For a while I would sketch all the time. I thought it would be cool to use the Moleskin sketchbooks that (they say) famous artists used to scrawl out plans for their masterpieces. I found that sketching, which I assume is a quick version of drawing, helped me to appreciate the subject at which I was looking. For example, I found myself appreciating angles between different planes of building edifices; gradients of dark and light patches, their shapes and their relationships to each other; proportions and many other things. Sketching came in handy in situations that required waiting: in doctors’ offices, five minutes of free time here and there and shopping excursions where I would elect to stay in the car.
I consider myself lucky in the success of my recent experiments about barriers (Back to Abstract?, Variation, My Niche). But I have so many ideas to try and I don’t really trust myself to present them coherently directly onto the watercolor paper. I am afraid that I will jumble everything up. So I decided to try sketching out some of my thoughts.
I have some guidelines in which I am trying to work for my series about barriers. The inspiration for this series of paintings is the absolute separation between my world and the world of my older brother who is profoundly retarded, autistic and nonverbal. I devoted the first 11 months of this blog to documenting my efforts of getting to know him, and concluded that it was impossible. Now I am trying to express our separate realms, visually. An obvious device that I have used in these paintings is dividing the paper into two sections; I also developed a series of icons that serve as a visual shorthand. From the appropriate arrangement of these icons, I can develop a coherent visual design and meaningful narrative.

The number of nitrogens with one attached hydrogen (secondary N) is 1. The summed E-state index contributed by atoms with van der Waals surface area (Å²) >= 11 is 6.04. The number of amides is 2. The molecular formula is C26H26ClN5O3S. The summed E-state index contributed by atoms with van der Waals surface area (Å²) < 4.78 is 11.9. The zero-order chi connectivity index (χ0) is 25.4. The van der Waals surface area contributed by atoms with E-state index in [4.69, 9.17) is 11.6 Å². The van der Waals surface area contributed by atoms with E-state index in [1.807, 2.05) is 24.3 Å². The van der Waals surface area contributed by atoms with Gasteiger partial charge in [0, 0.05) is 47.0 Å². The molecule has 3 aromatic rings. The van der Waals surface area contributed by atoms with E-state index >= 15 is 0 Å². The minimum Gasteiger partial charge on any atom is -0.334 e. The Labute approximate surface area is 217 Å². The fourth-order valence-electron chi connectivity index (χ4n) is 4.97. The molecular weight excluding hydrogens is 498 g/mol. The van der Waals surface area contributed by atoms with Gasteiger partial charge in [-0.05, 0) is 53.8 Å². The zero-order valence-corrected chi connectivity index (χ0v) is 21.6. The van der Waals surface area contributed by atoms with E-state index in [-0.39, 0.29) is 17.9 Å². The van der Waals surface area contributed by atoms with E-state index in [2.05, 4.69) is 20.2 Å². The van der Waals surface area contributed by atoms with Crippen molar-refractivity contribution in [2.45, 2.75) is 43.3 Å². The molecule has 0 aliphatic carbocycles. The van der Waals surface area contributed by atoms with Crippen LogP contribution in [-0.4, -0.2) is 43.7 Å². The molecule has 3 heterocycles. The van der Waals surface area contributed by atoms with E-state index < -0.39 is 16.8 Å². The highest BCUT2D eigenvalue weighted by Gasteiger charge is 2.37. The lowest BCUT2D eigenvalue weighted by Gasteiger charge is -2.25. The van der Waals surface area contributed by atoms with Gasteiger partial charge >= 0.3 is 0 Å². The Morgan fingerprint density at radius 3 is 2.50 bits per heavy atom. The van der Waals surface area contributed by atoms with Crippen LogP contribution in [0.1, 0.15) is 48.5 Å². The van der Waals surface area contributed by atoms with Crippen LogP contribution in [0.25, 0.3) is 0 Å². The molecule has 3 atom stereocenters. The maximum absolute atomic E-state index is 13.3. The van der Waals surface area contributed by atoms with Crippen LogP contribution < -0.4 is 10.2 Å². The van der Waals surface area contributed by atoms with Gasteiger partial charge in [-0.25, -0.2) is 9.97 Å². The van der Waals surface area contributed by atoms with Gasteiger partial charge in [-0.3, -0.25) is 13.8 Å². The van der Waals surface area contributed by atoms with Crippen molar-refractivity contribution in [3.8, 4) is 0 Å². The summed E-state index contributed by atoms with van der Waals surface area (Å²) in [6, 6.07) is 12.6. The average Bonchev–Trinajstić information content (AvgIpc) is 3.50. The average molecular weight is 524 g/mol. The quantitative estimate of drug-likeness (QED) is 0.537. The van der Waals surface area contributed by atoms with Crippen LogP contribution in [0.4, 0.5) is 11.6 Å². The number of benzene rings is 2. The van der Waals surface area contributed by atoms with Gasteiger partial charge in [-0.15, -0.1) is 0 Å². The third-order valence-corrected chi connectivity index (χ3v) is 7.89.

Sketching the abstract
Sketching an abstract idea is quite different from sketching from life or even still life. I use symbols (the icons) that are meaningful to me as a kind of meta language; but the most important factor in a sketch is the design. As I mentioned above, within the design a narrative must exist. When the sketch is satisfactory, I am not worried about faithfully transferring it to the watercolor paper. As long as I know the relationships among the symbols and how all the elements fit on the paper, I can proceed comfortably. It is like having a bird’s eye view of the subject instead of having tunnel vision.
That being said…
I struggled with sketching today, and nothing seemed to work. So instead of posting my sketches, I want to practice for another day or two.
I completed this study yesterday. It is the fourth in the ‘Barrier’ study series. All the sketching was done with permanent ink directly onto the rough textured paper. I also made use of the masking fluid (which I thought I would never use again), as I intended to use graded washes in the top and bottom portions of the painting. In addition to the diagonal line dividing the paper, the top half represents another barrier – a window.